Authorities in Jinzhou, a coastal city in northeastern China, issued a notice Thursday pledging commitment to the policy. “If we keep with the existing measures for another few days, we can announce a full victory . . . it would be such a shame when we can eliminate the virus but don’t do it,” the notice read.


After backlash from residents, Jinzhou announced early Friday that it would instead lift a lockdown on much of the city.

Top Chinese officials have not directly acknowledged the rallies, which are the largest non-state-sanctioned demonstrations since the Tiananmen protests of 1989. But they have made the unsupported accusation that hostile foreign forces were meddling with social order. A senior health official also said Tuesday that the public had no issue with zero COVID, but were unhappy about how local governments implemented the policy.

Analysts say these moves are out of the Chinese playbook for handling what Beijing calls “mass incidents.”

China Censorship

Protesters hold up blank papers and chant slogans as they march on Nov. 27 in protest in Beijing. Ng Han Guan/Associated Press, file

“In the official narrative, the protests didn’t even exist,” said Wang Zhi’an, a Tokyo-based independent Chinese-politics commentator who was formerly a top state media journalist. He noted that some local officials had branded protesters as separatists and seditionists, in an attempt to create “an us-versus-them struggle against external enemies.”

Search engines and other internet companies were also told to block access to virtual private networks (VPN), according to a memo purportedly from China’s internet regulator that circulated online. The Washington Post could not immediately authenticate the memo, but the Wall Street Journal reported Thursday that tech companies had been ordered to expand their censorship teams and clamp down on discussion of the demonstrations and the Xinjiang fire.

The Cyberspace Administration of China did not immediately return a request for comment Friday.


Chinese censors had struggled to clamp down on videos of protests that were widely shared over the weekend. Many clips and photos were also posted to Twitter, which is blocked by China’s Great Firewall and can be accessed in the country only through a VPN.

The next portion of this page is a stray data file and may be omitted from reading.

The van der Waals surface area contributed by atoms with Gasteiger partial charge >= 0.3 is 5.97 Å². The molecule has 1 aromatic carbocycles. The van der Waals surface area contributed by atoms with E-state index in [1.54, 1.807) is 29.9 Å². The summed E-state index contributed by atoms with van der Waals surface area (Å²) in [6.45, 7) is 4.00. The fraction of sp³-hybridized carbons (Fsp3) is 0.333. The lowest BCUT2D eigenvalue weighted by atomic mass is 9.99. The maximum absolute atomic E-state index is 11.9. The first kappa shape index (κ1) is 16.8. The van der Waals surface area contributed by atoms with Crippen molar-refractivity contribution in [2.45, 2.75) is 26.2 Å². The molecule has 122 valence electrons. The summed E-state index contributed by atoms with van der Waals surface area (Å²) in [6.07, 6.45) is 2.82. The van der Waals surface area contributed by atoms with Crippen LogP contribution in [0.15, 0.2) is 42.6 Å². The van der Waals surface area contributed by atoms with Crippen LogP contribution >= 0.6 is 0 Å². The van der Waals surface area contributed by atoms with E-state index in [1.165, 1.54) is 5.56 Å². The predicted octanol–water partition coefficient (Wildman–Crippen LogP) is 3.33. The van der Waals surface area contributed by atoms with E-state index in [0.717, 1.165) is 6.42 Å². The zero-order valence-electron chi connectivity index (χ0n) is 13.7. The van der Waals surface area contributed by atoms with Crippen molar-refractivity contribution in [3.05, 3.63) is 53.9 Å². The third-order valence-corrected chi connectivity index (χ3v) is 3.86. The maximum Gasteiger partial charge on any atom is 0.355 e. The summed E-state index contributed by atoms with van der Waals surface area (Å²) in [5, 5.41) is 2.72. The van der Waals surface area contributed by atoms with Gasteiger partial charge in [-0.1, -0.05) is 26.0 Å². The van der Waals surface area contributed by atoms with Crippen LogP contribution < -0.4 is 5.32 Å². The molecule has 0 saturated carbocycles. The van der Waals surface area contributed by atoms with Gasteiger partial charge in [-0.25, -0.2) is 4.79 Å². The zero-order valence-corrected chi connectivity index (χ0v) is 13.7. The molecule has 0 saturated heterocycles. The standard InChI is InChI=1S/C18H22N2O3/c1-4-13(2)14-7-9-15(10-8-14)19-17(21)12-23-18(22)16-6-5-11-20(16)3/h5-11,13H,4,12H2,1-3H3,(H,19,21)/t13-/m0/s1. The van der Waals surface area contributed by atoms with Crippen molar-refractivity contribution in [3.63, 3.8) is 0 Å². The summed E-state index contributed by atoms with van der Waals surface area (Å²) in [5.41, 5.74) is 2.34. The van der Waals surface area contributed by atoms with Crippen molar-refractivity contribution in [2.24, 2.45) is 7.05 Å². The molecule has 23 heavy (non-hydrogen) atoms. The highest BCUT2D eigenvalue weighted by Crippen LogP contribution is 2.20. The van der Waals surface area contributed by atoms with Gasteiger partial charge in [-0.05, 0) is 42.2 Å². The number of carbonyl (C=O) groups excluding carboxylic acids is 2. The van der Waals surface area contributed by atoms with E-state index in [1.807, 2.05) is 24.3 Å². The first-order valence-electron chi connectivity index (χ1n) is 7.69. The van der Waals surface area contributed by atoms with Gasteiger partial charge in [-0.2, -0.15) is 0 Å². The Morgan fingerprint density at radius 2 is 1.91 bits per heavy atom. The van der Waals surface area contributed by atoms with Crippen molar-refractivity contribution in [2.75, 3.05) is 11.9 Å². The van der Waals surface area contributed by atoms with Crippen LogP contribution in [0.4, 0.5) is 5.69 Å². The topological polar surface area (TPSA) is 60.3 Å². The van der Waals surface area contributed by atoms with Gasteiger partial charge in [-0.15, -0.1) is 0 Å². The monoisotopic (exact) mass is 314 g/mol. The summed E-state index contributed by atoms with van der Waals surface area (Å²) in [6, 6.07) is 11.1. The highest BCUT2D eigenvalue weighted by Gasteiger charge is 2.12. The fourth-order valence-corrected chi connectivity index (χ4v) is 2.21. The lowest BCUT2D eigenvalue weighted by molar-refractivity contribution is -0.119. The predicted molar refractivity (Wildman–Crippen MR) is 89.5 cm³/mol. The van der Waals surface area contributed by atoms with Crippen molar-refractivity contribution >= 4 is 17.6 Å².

“The targeting of VPNs has to be seen within this context,” said Manya Koetse, an analyst of Chinese social media trends. “If more videos or information jumps across the Great Firewall of China, then obviously it’s outside the control of China’s online censorship machine.”

The increased caution comes amid nationwide public mourning for former president Jiang Zemin, who died Wednesday. While Jiang was not a liberal reformer, he is recalled as a more open-minded and tolerant ruler than Xi, and many mourners gathered outside his former residence near Shanghai on Thursday evening.

China’s leaders are wary of periods immediately after the death of top officials. The Tiananmen protests, for instance, began after the death of Hu Yaobang, a liberal-minded Communist Party chief. Jiang’s state funeral is scheduled for next Tuesday.

The odds of another major round of protests soon are small as long as the public is convinced zero COVID is coming to an end, said Wang, the commentator.

“Most of the local protests were targeting lockdown and control measures that impeded people’s daily life. When that issue is resolved, there is not enough motivation for large group action,” he said, though he warned that now the “people’s rights awareness are awakened and it’s not easy to undo that.”